Archive

  • CP Stuff

    So these guest-bloggers, pretty sweet, huh? They'll be here through the end of the day, but I'm parachuting in for two posts here. The first is in response to popular demand (well, a few e-mails) asking me to link to the Get a Job pieces I do for Campus Progress. Ask and ye shall receive, this week's profile is of Peter Koechley, the youngest staff writer for The Onion. Enjoy . And while you're there, check out the dispatches from CP's undercover reporters at the College Republicans Annual Convention. Fun stuff.
  • The Truth About Beavis and Butthead

    Thanks to Karl Rove I was thinking about hippy-dippy self-esteem psycho-babble last night . He’s pretty clearly trying to link us to the Effeminate Hippy Stereotype. And when I think of Effeminate Hippy Stereotypes, I think of Mr. VanDrisen from Beavis and Butthead. And this is the truth about that show:
  • What a Long Strange Trip It's Going To Be

    Prof. Goose here. Dear Kleinians, you've been great. I hope you've seen from my posts that the issue of petroleum's imminent peak of supply matters and will matter more and more to your lives over time. I also hope you'll continue learning about this complex topic at the many news sources available (e.g., peakoil.com , energybulletin.net , flyingtalkingdonkey.blogspot.com ) or even come by The Oil Drum (and add us to your blogrolls, if you are so inclined...) and pull up a comment box sometime. Truth be told, I had planned a couple more posts, but we're having blogger problems over at the home base that need my attention. And, I still have my headache to boot. So, what I will prepare for you below the fold is a discussion of alternate energy sources and how they will likely not be enough to solve the problems of our dependence on petroleum and its wonderful energy density or EROEI (energy returned on energy invested).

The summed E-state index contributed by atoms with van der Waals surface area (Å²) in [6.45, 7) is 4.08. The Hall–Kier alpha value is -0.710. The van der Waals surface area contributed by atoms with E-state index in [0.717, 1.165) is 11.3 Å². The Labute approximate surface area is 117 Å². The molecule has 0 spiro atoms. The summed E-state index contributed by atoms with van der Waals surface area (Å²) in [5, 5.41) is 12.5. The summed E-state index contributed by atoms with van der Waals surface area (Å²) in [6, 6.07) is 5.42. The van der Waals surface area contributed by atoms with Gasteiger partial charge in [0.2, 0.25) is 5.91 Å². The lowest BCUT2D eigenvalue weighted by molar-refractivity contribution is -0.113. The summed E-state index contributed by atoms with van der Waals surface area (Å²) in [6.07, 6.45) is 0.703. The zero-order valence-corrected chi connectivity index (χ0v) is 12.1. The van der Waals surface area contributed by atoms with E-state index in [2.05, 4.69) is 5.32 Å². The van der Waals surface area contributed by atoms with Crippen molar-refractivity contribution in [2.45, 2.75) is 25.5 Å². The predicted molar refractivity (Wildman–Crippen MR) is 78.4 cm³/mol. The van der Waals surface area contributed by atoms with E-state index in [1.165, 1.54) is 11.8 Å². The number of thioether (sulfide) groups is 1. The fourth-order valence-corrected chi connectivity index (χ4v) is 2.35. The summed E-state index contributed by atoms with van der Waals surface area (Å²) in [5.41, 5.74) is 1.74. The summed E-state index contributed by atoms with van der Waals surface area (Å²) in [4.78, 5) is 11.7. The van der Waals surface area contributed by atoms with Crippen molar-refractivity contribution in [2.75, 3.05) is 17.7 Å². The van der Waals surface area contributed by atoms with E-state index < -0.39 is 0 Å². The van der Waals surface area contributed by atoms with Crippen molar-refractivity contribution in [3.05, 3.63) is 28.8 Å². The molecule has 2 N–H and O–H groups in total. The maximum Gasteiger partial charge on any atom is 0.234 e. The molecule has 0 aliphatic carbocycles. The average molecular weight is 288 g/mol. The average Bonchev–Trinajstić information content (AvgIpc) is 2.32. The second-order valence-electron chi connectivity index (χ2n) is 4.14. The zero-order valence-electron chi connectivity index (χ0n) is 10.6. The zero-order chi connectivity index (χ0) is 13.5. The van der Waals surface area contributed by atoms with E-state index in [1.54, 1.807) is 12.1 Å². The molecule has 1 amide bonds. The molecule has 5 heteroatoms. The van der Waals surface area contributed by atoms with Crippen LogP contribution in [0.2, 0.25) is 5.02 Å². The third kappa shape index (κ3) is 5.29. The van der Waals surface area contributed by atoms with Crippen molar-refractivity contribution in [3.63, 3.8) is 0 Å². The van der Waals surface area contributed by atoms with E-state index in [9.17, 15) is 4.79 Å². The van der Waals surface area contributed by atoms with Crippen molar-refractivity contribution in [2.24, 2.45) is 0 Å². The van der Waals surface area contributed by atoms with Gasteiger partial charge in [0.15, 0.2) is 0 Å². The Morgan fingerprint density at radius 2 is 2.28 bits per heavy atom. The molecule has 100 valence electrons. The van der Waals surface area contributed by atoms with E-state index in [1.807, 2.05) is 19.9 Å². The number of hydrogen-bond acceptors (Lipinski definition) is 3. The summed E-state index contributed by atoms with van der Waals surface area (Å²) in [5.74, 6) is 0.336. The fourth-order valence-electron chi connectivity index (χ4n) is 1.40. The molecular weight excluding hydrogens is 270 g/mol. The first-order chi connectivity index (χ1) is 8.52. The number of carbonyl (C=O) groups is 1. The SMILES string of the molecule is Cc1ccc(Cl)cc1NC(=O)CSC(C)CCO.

• A Few Words About the Rove Statements

    As posed to Cheney: BLITZER: Let me read to you from comments that Karl Rove … A lot of Democrats are pretty irate about those comments. They want him to retract them. How the question would have been posed if Karl Rove were a Democrat: BLITZER: Let me read to you from comments that Karl Rove … If the top Democrat political strategist is making inflammatory comments like these, how can Democrats be effective leaders in the War on Terrorism? But that's really old news. Given the current climate, this is how we have to deal with this name calling:
  • The Democrat Elevator Pitch

    I was thinking of calling this post Talking Points Memo, but that name is already in use. Atrios points to AmericaBlog issuing a call for better Democrat message control. It requires an echo chamber. But, bloggers are probably too political. You know how too many Democrats and progressive groups in DC are -- they do policy, not politics. Wrong. Until you figure out how to win at politics -- and how NOT to play in to the hands of the right wingers -- you're not doing any good policy. So here is my contribution to the Left Wing Echo Chamber.
  • The Sound of My Voice